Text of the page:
Finding the solution to the Garden of Eden requires being able to answer a number of questions which naturally arise from the text. My experience in examining the problem for a good part of a decade shows that you better be knowledgeable in a variety of scholarly areas, such as historical geography, mythology, historical linguistics, textual analysis, and ANE archaeology if you want to tackle the problem.
A sample of the key questions includes:
(1) What is the purpose of the geographical description in Gen. 2:10-2:14 and what is the reason for including it?
(2) When were these verses written and by whom?
(3) Why are there 4 rivers?
(4) Why doesn’t the author simply list the rivers and omit the locational details?
(5) What does a detailed textual analysis of the verses reveal about their nature?
(6) What was the state of geographical knowledge when the text was composed?
(7) Does ancient cartographical finds exist to illuminate the text?
(8) Do other ancient manuscripts or biblical versions exist which can help?
(9) Can historical linguistics provide information on the identification of the Gihon and Pishon rivers?
(10) Can cross cultural studies of mythology and history prove fruitful?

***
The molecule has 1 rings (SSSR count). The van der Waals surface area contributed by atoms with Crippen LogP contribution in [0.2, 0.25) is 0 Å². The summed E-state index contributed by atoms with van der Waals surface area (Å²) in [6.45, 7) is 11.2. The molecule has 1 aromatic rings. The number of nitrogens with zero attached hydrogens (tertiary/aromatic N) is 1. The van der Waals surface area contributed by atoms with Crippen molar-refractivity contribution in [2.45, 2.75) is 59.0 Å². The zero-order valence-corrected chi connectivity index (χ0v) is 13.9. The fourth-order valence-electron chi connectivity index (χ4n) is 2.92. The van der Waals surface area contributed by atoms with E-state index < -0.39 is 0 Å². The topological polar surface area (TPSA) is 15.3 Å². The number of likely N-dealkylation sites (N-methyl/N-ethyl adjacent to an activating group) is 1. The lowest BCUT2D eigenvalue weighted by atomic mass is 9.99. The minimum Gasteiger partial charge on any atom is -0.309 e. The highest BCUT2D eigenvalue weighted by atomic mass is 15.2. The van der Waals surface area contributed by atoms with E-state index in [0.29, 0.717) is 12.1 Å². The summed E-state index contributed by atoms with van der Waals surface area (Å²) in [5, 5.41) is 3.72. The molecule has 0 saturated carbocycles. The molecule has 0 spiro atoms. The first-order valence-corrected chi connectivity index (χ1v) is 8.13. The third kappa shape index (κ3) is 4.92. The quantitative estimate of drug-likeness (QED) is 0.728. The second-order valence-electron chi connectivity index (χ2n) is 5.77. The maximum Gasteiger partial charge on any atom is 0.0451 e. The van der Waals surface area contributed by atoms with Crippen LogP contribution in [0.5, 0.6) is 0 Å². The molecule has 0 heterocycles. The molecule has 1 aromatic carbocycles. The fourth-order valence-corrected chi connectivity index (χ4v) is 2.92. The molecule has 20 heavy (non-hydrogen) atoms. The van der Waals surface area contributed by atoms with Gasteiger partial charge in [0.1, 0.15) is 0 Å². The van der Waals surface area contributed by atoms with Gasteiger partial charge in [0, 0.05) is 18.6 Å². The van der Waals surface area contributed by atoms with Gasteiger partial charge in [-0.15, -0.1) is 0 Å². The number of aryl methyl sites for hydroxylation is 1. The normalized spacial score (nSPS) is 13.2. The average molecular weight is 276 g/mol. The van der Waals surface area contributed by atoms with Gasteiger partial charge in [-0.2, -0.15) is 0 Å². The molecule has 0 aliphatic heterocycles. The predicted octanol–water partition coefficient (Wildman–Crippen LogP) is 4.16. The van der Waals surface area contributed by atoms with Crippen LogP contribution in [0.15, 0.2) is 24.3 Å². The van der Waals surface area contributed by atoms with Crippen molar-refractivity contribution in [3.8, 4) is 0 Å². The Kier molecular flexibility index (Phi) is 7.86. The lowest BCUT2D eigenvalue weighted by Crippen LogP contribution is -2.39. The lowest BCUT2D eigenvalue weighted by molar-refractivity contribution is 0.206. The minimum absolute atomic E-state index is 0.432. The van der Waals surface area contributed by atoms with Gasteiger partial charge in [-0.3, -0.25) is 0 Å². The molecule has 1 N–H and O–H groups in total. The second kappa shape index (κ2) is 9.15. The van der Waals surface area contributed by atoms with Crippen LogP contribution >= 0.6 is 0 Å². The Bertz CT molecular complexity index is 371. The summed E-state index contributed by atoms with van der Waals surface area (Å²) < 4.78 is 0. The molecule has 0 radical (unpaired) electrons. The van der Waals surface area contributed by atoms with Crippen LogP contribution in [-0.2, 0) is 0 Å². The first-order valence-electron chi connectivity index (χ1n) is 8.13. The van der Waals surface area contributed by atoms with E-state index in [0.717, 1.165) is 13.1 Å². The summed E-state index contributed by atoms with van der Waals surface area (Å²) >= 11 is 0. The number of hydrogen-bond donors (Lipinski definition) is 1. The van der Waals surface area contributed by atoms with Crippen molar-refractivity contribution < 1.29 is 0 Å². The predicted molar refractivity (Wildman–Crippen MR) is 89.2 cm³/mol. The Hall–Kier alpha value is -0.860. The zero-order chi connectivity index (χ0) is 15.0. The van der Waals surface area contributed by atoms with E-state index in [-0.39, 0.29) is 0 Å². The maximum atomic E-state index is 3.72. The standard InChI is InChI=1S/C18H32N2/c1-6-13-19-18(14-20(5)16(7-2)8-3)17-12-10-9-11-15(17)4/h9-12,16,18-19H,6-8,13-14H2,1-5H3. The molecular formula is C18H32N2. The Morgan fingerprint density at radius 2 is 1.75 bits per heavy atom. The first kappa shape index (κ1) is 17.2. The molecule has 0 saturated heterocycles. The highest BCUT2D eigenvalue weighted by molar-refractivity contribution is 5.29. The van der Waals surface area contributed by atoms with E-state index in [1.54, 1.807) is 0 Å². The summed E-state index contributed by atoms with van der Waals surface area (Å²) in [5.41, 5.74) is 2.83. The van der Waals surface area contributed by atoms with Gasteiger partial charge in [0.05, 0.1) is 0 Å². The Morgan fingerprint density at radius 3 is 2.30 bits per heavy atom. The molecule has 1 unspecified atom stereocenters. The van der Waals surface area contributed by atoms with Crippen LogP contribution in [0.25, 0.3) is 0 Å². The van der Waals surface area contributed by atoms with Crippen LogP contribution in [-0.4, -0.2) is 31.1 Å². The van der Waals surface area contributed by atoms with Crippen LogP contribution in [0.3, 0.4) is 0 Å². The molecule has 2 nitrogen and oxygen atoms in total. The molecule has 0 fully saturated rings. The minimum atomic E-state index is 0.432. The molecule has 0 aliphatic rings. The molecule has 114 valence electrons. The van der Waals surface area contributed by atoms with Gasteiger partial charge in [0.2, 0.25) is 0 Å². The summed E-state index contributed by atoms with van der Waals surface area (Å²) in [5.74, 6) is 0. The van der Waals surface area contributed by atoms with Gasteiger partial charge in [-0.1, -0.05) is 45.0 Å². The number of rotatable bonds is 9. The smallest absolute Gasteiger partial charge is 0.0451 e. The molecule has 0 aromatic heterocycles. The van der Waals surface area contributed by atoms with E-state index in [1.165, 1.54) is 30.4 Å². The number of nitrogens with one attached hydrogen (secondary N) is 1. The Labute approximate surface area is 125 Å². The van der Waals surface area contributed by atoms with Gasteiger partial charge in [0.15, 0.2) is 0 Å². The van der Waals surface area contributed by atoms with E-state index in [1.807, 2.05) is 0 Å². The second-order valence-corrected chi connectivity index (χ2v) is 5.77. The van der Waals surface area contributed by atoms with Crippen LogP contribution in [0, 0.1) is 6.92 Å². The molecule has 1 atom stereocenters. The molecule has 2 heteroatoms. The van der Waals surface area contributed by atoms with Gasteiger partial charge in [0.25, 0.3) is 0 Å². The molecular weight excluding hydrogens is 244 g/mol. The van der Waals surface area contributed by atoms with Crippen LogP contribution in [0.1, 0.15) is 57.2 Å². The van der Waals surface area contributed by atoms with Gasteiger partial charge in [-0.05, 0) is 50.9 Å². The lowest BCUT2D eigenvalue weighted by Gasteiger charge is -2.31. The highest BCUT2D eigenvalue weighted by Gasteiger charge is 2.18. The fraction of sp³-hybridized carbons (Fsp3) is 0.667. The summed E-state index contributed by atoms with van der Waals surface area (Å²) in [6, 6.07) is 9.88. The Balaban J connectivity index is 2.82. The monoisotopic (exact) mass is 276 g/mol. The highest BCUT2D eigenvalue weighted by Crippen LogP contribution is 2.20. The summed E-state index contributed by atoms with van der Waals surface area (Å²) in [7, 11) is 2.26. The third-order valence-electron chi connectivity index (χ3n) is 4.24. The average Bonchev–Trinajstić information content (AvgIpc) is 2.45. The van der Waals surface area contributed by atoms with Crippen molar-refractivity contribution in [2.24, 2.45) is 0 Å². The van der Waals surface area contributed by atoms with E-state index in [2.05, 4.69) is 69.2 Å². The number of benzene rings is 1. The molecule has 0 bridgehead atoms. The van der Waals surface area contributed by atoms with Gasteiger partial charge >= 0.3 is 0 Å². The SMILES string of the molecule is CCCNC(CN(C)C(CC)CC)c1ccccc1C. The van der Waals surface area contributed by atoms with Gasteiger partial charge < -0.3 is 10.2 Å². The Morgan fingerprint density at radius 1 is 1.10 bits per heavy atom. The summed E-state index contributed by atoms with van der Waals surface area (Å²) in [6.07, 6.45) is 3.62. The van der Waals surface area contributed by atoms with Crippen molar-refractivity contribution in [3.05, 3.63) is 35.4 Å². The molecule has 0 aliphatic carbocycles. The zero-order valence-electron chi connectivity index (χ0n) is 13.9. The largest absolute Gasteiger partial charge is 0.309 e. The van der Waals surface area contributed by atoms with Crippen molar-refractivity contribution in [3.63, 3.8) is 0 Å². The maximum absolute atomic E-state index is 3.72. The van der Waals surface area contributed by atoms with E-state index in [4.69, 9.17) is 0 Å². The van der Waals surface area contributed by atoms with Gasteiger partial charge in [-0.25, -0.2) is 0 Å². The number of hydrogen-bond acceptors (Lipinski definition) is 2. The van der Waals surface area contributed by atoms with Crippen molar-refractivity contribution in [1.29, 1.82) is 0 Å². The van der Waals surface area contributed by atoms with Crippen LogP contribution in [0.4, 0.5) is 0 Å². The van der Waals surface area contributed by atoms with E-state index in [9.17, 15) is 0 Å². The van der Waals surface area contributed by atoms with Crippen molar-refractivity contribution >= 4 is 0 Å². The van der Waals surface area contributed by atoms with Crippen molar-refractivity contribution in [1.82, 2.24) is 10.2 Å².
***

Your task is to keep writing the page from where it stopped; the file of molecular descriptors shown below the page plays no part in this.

As interesting as Van Eyck’s paper is, it does not solve the Garden problem. He actually avoids the vast majority of the questions above, and barely mentions the Gihon and Pishon rivers. It turns out the framework of the solution was actually worked out by the late David Neiman of Boston University almost a half century ago and published in the proceedings of an obscure conference. He answers many of the above questions, and my studies have shown that it can be readily extended to answer the rest. As such, it has a high probability of being the correct answer.
In short, the Garden of Eden location description is used to identify the garden and its divine resident Yahweh as the source of all earthly water, and thus life. It’s actual location is not of importance. In the Bible, Ezekiel places it on a mountain top, given the cosmic importance of such locations. The Ugaritic literature also places it on a mountain top, and identifies it as the source of 4 rivers. The biblical text clearly divides the rivers into two groups - the first being a pair of larger saltwater bodies and the second being important freshwater bodies whose sources were known. In the Septuagint, Gihon is given as Geon. Adding an O in front for ‘the’ gives us Greek ‘Ogeon’ - which is a linguistic primitive form of Okeanos or Oceanus. The Tigris and Euphrates rivers are/were considered sister rivers, and the Gihon and Pishon (in their Greek versions) are both mythological brothers - emphasizing the universal nature of the 4 rivers. It is worth noting the oldest map in the world from Babylon shows both Okeanos and the Euphrates.
As a further historical note, when the Portuguese began the age of exploration and went around the southern tip of Africa in the 1400s, they named the body of water there the Ethiopian Ocean - a name right out of the early Iron Age and our Garden of Eden geographical description. Cheers.